Interview: Slava Akmaev, Berg on Healthcare Transparency & Effectiveness using Big Data

We discuss Big Data Analytics at Berg, making Healthcare effective through Big Data, impact of falling cost of DNA sequencing, Berg AI-Analytics Suite and more.

Slava AkmaevSlava Akmaev, Ph.D. is Senior Vice President and Chief Analytics Officer at Berg. Dr. Akmaev leads innovation in Big Data analytics applied to fundamental patient management problems in healthcare, drug development, and diagnostics. During his tenure at Berg, Dr. Akmaev has developed and launched Berg Analytics Suite of data science applications that allow the life scientists and clinicians to harvest the power of Big Data and affect real world patient outcomes. He works closely with the drug and biomarker development teams and directs research informatics, healthcare analytics, and personalized medicine programs within Berg and its subsidiary companies.

Dr. Akmaev continues to innovate in the application of Bayesian artificial intelligence in healthcare IT. Prior to joining Berg, he was Vice President of Scientific Affairs at a Big Data analytics company, Scientific Associate Director at Genzyme Genetics and a Bioinformatics lead at Genzyme. Dr. Akmaev holds a Ph.D. in Applied Mathematics from the University of Colorado at Boulder.

Here is my interview with him:

Anmol Rajpurohit: Q1. What does Berg do? How important is Big Data to Berg's strategy and operations?

Berg LogoSlava Akmaev: Berg is a widely diversified company in healthcare. We have four business divisions that independently focus on areas such as drug discovery and development, detection of novel biomarkers, development and commercialization of diagnostic tests, data analytical work in healthcare, and predictive algorithms for prevalent human diseases. Collectively, Berg’s business divisions worked with Big Data years before many in the industry knew what it was. In fact, our initial research and development of the Berg Interrogative Biology™ platform centered around high volume molecular data. More recently, we transitioned to digital data such as clinical records, patient EMRs, billing data, etc. The ability to operate and derive actionable insight in these data modalities is required for the realization of true precision medicine in clinical practice.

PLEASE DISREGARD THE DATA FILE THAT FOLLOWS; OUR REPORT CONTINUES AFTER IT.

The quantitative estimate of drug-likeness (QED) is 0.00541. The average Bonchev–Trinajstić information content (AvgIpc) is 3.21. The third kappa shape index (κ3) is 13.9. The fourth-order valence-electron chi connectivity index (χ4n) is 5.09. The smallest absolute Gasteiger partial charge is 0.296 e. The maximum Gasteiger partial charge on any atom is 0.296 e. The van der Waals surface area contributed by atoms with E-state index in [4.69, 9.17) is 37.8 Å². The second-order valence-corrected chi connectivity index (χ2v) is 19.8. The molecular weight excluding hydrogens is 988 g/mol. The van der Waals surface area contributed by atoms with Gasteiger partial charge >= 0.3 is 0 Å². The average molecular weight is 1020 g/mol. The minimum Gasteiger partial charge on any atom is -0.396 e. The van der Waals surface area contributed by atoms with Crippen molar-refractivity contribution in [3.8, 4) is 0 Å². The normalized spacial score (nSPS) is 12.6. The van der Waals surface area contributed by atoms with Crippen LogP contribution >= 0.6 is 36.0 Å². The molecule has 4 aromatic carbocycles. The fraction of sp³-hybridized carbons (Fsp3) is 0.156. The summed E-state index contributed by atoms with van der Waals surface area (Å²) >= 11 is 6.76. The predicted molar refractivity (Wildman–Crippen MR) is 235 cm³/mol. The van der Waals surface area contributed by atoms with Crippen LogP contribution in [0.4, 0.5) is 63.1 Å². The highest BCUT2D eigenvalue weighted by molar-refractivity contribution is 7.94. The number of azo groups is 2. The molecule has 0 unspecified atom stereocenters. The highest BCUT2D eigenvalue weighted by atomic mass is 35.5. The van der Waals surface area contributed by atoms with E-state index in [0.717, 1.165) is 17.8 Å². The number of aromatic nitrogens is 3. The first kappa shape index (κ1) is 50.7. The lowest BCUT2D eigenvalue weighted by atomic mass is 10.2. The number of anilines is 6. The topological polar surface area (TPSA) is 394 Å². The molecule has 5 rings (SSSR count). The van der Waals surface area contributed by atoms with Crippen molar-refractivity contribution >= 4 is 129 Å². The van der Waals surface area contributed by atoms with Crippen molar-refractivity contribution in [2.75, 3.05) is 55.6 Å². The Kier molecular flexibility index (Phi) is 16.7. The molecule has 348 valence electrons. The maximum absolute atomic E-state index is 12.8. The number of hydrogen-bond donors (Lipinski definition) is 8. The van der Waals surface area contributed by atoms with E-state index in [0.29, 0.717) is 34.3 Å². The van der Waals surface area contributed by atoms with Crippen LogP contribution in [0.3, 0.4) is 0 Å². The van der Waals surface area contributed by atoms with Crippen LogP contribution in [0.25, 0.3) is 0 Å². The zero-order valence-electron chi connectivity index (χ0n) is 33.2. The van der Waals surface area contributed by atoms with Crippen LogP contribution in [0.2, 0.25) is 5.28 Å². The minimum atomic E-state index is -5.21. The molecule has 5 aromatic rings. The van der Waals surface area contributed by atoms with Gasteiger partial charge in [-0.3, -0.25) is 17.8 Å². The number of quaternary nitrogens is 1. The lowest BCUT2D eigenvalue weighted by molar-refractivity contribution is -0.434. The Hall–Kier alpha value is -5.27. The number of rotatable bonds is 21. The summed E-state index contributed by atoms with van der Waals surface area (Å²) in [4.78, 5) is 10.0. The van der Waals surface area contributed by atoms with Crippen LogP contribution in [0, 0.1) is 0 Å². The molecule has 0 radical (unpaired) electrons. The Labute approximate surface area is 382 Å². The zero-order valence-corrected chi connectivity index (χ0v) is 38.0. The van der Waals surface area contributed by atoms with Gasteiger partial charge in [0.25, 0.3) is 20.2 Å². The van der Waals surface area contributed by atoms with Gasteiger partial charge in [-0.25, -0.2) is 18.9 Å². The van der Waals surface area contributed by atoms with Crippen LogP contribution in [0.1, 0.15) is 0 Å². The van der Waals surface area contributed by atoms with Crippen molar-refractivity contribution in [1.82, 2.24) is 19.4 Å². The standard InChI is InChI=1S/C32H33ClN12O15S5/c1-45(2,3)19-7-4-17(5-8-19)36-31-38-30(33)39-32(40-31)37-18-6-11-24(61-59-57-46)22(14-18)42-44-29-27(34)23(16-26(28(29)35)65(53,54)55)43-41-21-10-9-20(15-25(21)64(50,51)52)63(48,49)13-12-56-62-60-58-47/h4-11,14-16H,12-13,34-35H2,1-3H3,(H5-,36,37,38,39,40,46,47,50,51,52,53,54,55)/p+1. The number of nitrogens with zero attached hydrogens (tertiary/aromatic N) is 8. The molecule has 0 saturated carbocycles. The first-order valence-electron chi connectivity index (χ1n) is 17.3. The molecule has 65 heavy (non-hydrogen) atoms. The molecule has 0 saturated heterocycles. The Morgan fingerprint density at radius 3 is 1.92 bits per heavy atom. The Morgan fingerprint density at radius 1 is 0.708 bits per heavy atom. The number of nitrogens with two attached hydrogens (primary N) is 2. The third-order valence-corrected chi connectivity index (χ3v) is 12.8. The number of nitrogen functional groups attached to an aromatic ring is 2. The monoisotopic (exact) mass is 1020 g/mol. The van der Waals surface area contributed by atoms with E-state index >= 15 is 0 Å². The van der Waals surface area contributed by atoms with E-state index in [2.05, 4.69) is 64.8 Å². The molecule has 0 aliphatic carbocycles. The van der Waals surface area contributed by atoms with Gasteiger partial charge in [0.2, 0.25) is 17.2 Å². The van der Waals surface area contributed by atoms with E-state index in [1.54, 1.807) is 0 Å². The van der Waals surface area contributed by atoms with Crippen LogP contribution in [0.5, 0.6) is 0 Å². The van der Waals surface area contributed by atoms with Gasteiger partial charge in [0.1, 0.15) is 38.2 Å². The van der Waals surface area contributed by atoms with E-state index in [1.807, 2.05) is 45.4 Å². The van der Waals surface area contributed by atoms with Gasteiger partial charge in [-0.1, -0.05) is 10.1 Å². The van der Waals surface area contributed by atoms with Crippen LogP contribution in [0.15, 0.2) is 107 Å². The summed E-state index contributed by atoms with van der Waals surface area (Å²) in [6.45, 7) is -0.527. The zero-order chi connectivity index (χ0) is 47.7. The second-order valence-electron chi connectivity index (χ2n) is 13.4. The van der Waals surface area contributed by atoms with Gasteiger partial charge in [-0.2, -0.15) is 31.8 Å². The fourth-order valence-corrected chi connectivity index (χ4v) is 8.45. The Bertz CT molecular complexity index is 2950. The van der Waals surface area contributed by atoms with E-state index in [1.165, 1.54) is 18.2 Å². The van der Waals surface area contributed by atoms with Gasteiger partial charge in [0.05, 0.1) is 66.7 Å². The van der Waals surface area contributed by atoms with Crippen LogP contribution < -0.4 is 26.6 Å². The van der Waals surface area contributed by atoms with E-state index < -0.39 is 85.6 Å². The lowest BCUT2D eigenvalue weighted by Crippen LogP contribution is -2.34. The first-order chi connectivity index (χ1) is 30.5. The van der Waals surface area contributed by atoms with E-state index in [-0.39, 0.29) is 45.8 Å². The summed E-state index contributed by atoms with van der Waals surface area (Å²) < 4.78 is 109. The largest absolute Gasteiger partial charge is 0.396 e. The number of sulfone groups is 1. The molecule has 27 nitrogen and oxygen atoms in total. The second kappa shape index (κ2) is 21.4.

AR: Q2. One of the biggest concerns in healthcare is the rising costs. What potential solutions does Big Data offer for this problem?

SA: According to the Institute of Medicine, approximately 30 percent of health expenditures in the U.S. is wasted - costs that are not related to medical procedures or drug pricing. Those expenses are directly linked to malpractice, drug side effects, unnecessary treatment, re-admissions, repeated Health Spendingoffice visits etc. Many of these issues arise because the medical and scientific communities do not have a clear understanding on how a drug or procedure will affect a specific individual. For instance, will it have a different outcome for a 40-year old African American male versus an 85-year old Asian female? Most of today’s treatment strategies for chronic and acute disorders are population-based, which may work for 70 percent of patients, and then it becomes a matter of luck whether it works for you, or are you in the selected 70 percent or the unlucky 30 percent. Berg believes that in the 21st century we should be able to do better and provide the right treatment for the right person.